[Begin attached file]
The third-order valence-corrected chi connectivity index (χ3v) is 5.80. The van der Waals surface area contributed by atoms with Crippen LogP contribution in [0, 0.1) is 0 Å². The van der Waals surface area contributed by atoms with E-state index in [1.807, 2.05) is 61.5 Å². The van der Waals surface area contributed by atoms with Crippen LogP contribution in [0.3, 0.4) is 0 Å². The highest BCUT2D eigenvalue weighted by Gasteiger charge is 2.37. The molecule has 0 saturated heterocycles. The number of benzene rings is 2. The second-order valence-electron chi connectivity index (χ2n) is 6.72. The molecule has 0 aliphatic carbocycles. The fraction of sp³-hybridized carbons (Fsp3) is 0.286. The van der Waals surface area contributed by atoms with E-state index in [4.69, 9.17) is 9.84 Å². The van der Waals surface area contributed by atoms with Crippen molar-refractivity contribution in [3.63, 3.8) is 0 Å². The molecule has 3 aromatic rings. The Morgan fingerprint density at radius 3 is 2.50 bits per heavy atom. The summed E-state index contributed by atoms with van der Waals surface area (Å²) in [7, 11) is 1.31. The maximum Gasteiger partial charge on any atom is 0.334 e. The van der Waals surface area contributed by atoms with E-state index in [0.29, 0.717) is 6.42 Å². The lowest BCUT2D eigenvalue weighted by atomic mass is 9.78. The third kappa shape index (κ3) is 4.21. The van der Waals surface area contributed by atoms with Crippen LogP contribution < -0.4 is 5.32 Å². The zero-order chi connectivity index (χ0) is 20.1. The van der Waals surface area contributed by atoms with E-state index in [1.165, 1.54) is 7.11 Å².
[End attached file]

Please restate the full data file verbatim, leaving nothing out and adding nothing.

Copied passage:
The third-order valence-corrected chi connectivity index (χ3v) is 5.80. The van der Waals surface area contributed by atoms with Crippen LogP contribution in [0, 0.1) is 0 Å². The van der Waals surface area contributed by atoms with E-state index in [1.807, 2.05) is 61.5 Å². The van der Waals surface area contributed by atoms with Crippen LogP contribution in [0.3, 0.4) is 0 Å². The highest BCUT2D eigenvalue weighted by Gasteiger charge is 2.37. The molecule has 0 saturated heterocycles. The number of benzene rings is 2. The second-order valence-electron chi connectivity index (χ2n) is 6.72. The molecule has 0 aliphatic carbocycles. The fraction of sp³-hybridized carbons (Fsp3) is 0.286. The van der Waals surface area contributed by atoms with E-state index in [4.69, 9.17) is 9.84 Å². The van der Waals surface area contributed by atoms with Crippen molar-refractivity contribution in [3.63, 3.8) is 0 Å². The molecule has 3 aromatic rings. The Morgan fingerprint density at radius 3 is 2.50 bits per heavy atom. The summed E-state index contributed by atoms with van der Waals surface area (Å²) in [7, 11) is 1.31. The maximum Gasteiger partial charge on any atom is 0.334 e. The van der Waals surface area contributed by atoms with E-state index in [0.29, 0.717) is 6.42 Å². The lowest BCUT2D eigenvalue weighted by atomic mass is 9.78. The third kappa shape index (κ3) is 4.21. The van der Waals surface area contributed by atoms with Crippen LogP contribution < -0.4 is 5.32 Å². The zero-order chi connectivity index (χ0) is 20.1. The van der Waals surface area contributed by atoms with E-state index in [1.165, 1.54) is 7.11 Å².